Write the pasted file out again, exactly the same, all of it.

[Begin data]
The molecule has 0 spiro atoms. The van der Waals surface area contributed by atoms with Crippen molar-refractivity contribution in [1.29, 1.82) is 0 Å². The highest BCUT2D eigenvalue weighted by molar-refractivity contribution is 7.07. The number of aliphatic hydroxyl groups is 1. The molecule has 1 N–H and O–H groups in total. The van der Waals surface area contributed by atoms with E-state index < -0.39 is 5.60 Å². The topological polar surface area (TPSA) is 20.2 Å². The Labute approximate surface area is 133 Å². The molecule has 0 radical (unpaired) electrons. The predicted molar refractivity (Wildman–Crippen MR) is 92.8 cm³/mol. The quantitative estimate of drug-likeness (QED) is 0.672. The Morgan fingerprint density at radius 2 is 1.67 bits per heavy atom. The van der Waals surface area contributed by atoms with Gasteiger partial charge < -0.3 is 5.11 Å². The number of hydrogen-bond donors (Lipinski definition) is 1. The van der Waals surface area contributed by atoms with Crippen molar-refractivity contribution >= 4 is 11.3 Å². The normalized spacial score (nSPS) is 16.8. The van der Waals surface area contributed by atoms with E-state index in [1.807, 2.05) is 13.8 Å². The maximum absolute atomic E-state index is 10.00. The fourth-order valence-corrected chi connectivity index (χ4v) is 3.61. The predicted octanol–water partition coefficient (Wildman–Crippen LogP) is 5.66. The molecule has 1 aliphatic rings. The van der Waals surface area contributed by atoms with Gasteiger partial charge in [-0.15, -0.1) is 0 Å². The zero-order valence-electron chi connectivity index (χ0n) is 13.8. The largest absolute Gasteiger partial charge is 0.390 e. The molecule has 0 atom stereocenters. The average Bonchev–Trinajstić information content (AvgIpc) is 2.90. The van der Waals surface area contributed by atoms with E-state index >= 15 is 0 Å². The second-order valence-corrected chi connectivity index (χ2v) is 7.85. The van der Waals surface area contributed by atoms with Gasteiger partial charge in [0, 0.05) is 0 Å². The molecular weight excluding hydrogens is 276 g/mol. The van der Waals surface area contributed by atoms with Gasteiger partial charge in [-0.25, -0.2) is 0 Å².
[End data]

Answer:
The molecule has 0 spiro atoms. The van der Waals surface area contributed by atoms with Crippen molar-refractivity contribution in [1.29, 1.82) is 0 Å². The highest BCUT2D eigenvalue weighted by molar-refractivity contribution is 7.07. The number of aliphatic hydroxyl groups is 1. The molecule has 1 N–H and O–H groups in total. The van der Waals surface area contributed by atoms with E-state index < -0.39 is 5.60 Å². The topological polar surface area (TPSA) is 20.2 Å². The Labute approximate surface area is 133 Å². The molecule has 0 radical (unpaired) electrons. The predicted molar refractivity (Wildman–Crippen MR) is 92.8 cm³/mol. The quantitative estimate of drug-likeness (QED) is 0.672. The Morgan fingerprint density at radius 2 is 1.67 bits per heavy atom. The van der Waals surface area contributed by atoms with Gasteiger partial charge < -0.3 is 5.11 Å². The number of hydrogen-bond donors (Lipinski definition) is 1. The van der Waals surface area contributed by atoms with Crippen molar-refractivity contribution >= 4 is 11.3 Å². The normalized spacial score (nSPS) is 16.8. The van der Waals surface area contributed by atoms with E-state index in [1.807, 2.05) is 13.8 Å². The maximum absolute atomic E-state index is 10.00. The fourth-order valence-corrected chi connectivity index (χ4v) is 3.61. The predicted octanol–water partition coefficient (Wildman–Crippen LogP) is 5.66. The molecule has 1 aliphatic rings. The van der Waals surface area contributed by atoms with Gasteiger partial charge in [-0.15, -0.1) is 0 Å². The zero-order valence-electron chi connectivity index (χ0n) is 13.8. The largest absolute Gasteiger partial charge is 0.390 e. The molecule has 0 atom stereocenters. The average Bonchev–Trinajstić information content (AvgIpc) is 2.90. The van der Waals surface area contributed by atoms with E-state index >= 15 is 0 Å². The second-order valence-corrected chi connectivity index (χ2v) is 7.85. The van der Waals surface area contributed by atoms with Gasteiger partial charge in [0, 0.05) is 0 Å². The molecular weight excluding hydrogens is 276 g/mol. The van der Waals surface area contributed by atoms with Gasteiger partial charge in [-0.25, -0.2) is 0 Å².